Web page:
The following reflection was written by a former HNP communications director about his experience at the March on Washington for Jobs and Freedom on Aug. 28, 1963. This week, the nation is commemorating the 50th anniversary of the historic event that attracted a quarter of a million people to Washington, D.C., to demonstrate together. The friar — a New Jersey native who was 29 in the summer of 1963 — describes what he felt while listening to the “I Have a Dream” speech.
My heart, my mind, my very Franciscan Christian Catholic soul told me that I had to be in Washington on Aug. 28, 1963, to march with Martin Luther King Jr., together with the expected 100,000 or so other Americans demanding racial justice and equality for black Americans in the United States of America.
I was teaching at St. Bonaventure University in Allegany, N.Y., at the time but was also heavily involved in a new movement in the Third Order of St. Francis called “Action for Interracial Understanding,” whichhad its roots at Holy Name College, Washington, and that grew in Third Order fraternities at St. Anthony Shrine in Boston, two fraternities at St. Bonaventure University and one just starting up in the Chicago area.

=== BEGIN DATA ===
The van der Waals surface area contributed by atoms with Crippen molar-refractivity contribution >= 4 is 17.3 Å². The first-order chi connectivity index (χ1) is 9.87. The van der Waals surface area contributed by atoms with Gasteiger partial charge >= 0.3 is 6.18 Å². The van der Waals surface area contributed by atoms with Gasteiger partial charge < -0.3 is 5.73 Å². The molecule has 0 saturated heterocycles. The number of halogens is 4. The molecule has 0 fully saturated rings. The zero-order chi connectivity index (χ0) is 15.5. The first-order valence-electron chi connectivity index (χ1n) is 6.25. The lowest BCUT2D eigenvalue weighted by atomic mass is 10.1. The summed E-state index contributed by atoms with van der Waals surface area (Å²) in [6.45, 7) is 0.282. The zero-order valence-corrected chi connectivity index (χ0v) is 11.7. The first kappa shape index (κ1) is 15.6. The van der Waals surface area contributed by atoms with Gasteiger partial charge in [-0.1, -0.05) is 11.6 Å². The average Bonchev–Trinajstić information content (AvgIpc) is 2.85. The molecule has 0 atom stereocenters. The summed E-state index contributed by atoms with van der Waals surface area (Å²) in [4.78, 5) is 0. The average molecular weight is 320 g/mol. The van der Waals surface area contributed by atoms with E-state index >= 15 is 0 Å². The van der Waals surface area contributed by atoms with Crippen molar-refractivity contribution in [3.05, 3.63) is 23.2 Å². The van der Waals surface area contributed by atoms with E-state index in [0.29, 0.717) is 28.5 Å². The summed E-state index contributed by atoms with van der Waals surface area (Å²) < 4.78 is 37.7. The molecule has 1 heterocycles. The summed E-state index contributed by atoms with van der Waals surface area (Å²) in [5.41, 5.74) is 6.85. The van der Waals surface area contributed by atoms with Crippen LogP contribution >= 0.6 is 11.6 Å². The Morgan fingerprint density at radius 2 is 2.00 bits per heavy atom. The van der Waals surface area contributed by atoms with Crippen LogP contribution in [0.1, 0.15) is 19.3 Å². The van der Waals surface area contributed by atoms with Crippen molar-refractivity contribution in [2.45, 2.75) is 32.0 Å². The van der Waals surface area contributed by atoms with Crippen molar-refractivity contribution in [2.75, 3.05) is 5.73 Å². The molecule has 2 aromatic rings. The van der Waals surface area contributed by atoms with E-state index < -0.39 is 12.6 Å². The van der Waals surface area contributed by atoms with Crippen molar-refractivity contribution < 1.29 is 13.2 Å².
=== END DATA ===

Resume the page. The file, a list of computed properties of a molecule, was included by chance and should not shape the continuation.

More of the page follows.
I got to Washington the day before the march, staying overnight at the old Holy Name College in Washington. I found out that two other friars from our Province were coming to Washington to join the march, but were not staying at Holy Name College and no one seemed to know their names.